In aligning the camera-projector configuration for front-projection the projector was set up at right angles to the camera with the projected image beamed onto a partially-silvered 36-inch-wide mirror mounted at a 45 degree angIe about eight inches in front of the camera lens. The camera photographed through the mirror, the projected image onto the screen. A heavy steel rig with micrometer adjustment was engineered to assure the very critical alignment between camera and projector in order that there would be no possibility of 'fringing.' A nodal camera head made it possible to pan across the mirror in scenes where the camera lens was fielding a composition that included less than the full screen.
As astronaut enters a different time space dimension near Jupiter, bright colors flash across his visor. These were actually reflections from the pod instrument panel, filmed at 12 frames-per-second.
A key requirement in front-projection is that the camera and projector be so precisely aligned that, in terms of physics, the projected light source and the center of the camera lens are located at the same point. Or, in more graphic terms, as if the light source were inside the camera. This is essential because of the peculiar uni-directional reflectivity of the screen material used, which produces a phenomenal gain in brilliance - but only when projected light is reflected directly back to its source.
The surfacing material used for the giant screen was a special 3M fabric coated with very tiny mirrored beads of glass. It has the incredible capability of reflecting 100 times the amount of light that is projected onto it, so that, theoretically, if the light falling onto the screen gave an incident light reading of 1 foot-candle, the light reflected back to the camera would measure 100 foot-candles.
This special lenticular 3M material comes in rolls and an effort was made to surface the screen by mounting it in 100-foot strips. However, because of a slight variation in reflectivity between rolls, seams were frequently visible under projected light. An attempt to match strips exactly proved unsuccessful, so the material was finally torn into small, jagged, irregular shapes which were mounted in a "camouflage" mosaic, shape on top of shape, so that there was no longer any visible variation in reflectivity.
Frame blow-up from the "Dawn of Man" prologue to "2001" indicates the scope of background that can be achieved on the sound stage . Kubrick recommends the 8x10 size transparency for maximum sharpness. M-G-M is now building a 65mm front projector with a frame 20 sprocket holes wide so that moving backgrounds on a large scale can be used.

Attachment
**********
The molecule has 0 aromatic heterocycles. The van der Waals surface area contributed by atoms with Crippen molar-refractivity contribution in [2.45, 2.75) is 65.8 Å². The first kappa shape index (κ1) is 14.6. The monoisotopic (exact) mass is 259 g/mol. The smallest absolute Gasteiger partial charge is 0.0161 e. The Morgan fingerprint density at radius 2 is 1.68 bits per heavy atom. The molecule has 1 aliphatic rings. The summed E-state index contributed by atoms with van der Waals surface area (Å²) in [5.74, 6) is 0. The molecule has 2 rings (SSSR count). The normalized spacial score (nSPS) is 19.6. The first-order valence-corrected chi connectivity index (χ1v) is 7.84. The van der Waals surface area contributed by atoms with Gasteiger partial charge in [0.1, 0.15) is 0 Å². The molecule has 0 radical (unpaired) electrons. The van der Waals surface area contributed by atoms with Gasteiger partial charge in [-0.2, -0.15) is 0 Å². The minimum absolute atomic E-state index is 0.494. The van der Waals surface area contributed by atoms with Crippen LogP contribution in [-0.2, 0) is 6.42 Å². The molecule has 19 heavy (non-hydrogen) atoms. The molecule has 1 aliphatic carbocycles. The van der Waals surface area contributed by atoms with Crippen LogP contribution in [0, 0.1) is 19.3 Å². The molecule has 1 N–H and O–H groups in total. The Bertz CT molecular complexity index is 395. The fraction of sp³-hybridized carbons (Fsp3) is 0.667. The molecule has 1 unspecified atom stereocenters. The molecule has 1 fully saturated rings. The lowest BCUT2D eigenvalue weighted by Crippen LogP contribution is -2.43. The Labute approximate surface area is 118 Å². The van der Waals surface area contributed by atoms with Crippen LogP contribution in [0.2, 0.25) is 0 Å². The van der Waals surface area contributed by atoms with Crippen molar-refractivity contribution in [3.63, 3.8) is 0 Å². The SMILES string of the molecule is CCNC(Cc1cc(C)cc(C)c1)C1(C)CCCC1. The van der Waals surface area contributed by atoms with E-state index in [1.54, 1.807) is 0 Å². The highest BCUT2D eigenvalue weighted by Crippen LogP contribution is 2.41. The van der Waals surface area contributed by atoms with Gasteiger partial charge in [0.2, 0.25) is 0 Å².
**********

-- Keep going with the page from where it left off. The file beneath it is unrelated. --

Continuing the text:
It is natural that certain obvious questions should come to mind in relation to the front-projection technique.
Firstly, since the projected image is falling upon the foreground subject as well as upon the screen in the background, why is that projected image not at least partially visible spilling onto the foreground subject - particularly in view of the fact that such a subject is much closer to the camera than the background screen? The answer is that exposure of the entire scene must be gauged to the extremely brilliant image reflected from the screen and which, because of the incredible reflectivity of the 3M screen material, is 100 times brighter than any light image reflected from the foreground subject. This would pertain even if the foreground subject were a person wearing a silver suit; he would still show up on the film as a black figure silhouetted against the brilliant image. Even though the faint image falling upon the foreground subject might be dimly visible to someone present on the set, it would be too faint for the film to "see" - because there simply does not exist an emulsion with a wide enough latitude to accommodate such an extreme brightness contrast range. In addition, a tremendous amount of light is needed to balance the foreground subject with the extremely bright image reflected from the screen. This light would effectively "wash out" any residue of front-projected image falling upon the foreground subject.
The second question that might logically be asked is: Why aren't the shadows of foreground objects visible on the background screen? The answer is that, since the light source and the camera lens are precisely aligned on a common axis, the foreground subject exactly 'fits' its own shadow, covering it completely. So perfect is the match that even if a front-projected closeup were made of a girl with her hair blowing in the wind, each individual hair would completely cover, and therefore "hide," its own shadow.
In order to photograph the magnificent vistas used as backgrounds for the "Dawn of Man" sequence, Kubrick had three still camera crews operating in Southwest Africa for several months with 8 x 10 view cameras. In addition to the spectacular terrain itself, the dramatic cloud formations evoke images of an Earth millions of years younger, still in the lingering spasms of creative convulsion, a sphere of savage and violent beauty.
"This sequence was especially well suited to the use of front-projection because all of the backgrounds were desert scenes in which nothing had to move," says Kubrick. "Our location still photographers were able to wait for just the right moment and shoot a scene in light that would remain exactly that way for perhaps only five minutes out of a whole day. But on the stage we could shoot the sequence at our own pace in constant light of the type you could never maintain on location, no matter how much money you might spend."